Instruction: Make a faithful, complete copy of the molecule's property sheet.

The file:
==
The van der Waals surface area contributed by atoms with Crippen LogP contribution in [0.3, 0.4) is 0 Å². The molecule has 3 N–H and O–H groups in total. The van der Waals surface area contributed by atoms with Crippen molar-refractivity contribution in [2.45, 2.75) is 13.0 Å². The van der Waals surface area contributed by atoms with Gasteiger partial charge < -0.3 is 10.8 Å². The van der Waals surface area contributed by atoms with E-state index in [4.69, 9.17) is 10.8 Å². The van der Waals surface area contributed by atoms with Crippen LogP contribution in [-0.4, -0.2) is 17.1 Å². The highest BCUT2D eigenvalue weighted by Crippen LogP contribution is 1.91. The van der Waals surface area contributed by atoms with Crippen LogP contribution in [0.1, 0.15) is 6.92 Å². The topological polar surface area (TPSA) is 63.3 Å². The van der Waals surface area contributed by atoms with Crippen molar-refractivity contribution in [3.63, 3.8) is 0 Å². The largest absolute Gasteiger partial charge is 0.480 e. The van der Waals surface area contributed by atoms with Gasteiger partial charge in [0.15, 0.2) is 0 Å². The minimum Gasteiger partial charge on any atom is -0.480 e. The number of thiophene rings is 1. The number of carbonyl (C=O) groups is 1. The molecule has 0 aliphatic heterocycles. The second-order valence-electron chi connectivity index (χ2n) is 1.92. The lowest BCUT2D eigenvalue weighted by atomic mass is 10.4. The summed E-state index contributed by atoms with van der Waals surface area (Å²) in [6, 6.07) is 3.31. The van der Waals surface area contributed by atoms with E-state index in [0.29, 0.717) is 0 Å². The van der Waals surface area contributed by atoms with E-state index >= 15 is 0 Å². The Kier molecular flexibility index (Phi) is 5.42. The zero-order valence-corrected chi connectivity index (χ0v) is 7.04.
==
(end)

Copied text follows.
The van der Waals surface area contributed by atoms with Crippen LogP contribution in [0.3, 0.4) is 0 Å². The molecule has 3 N–H and O–H groups in total. The van der Waals surface area contributed by atoms with Crippen molar-refractivity contribution in [2.45, 2.75) is 13.0 Å². The van der Waals surface area contributed by atoms with Gasteiger partial charge < -0.3 is 10.8 Å². The van der Waals surface area contributed by atoms with E-state index in [4.69, 9.17) is 10.8 Å². The van der Waals surface area contributed by atoms with Crippen LogP contribution in [-0.4, -0.2) is 17.1 Å². The highest BCUT2D eigenvalue weighted by Crippen LogP contribution is 1.91. The van der Waals surface area contributed by atoms with Crippen LogP contribution in [0.1, 0.15) is 6.92 Å². The topological polar surface area (TPSA) is 63.3 Å². The van der Waals surface area contributed by atoms with Crippen molar-refractivity contribution in [3.63, 3.8) is 0 Å². The largest absolute Gasteiger partial charge is 0.480 e. The van der Waals surface area contributed by atoms with Gasteiger partial charge in [0.15, 0.2) is 0 Å². The minimum Gasteiger partial charge on any atom is -0.480 e. The number of thiophene rings is 1. The number of carbonyl (C=O) groups is 1. The molecule has 0 aliphatic heterocycles. The second-order valence-electron chi connectivity index (χ2n) is 1.92. The lowest BCUT2D eigenvalue weighted by atomic mass is 10.4. The summed E-state index contributed by atoms with van der Waals surface area (Å²) in [6, 6.07) is 3.31. The van der Waals surface area contributed by atoms with E-state index in [0.29, 0.717) is 0 Å². The van der Waals surface area contributed by atoms with E-state index >= 15 is 0 Å². The Kier molecular flexibility index (Phi) is 5.42. The zero-order valence-corrected chi connectivity index (χ0v) is 7.04.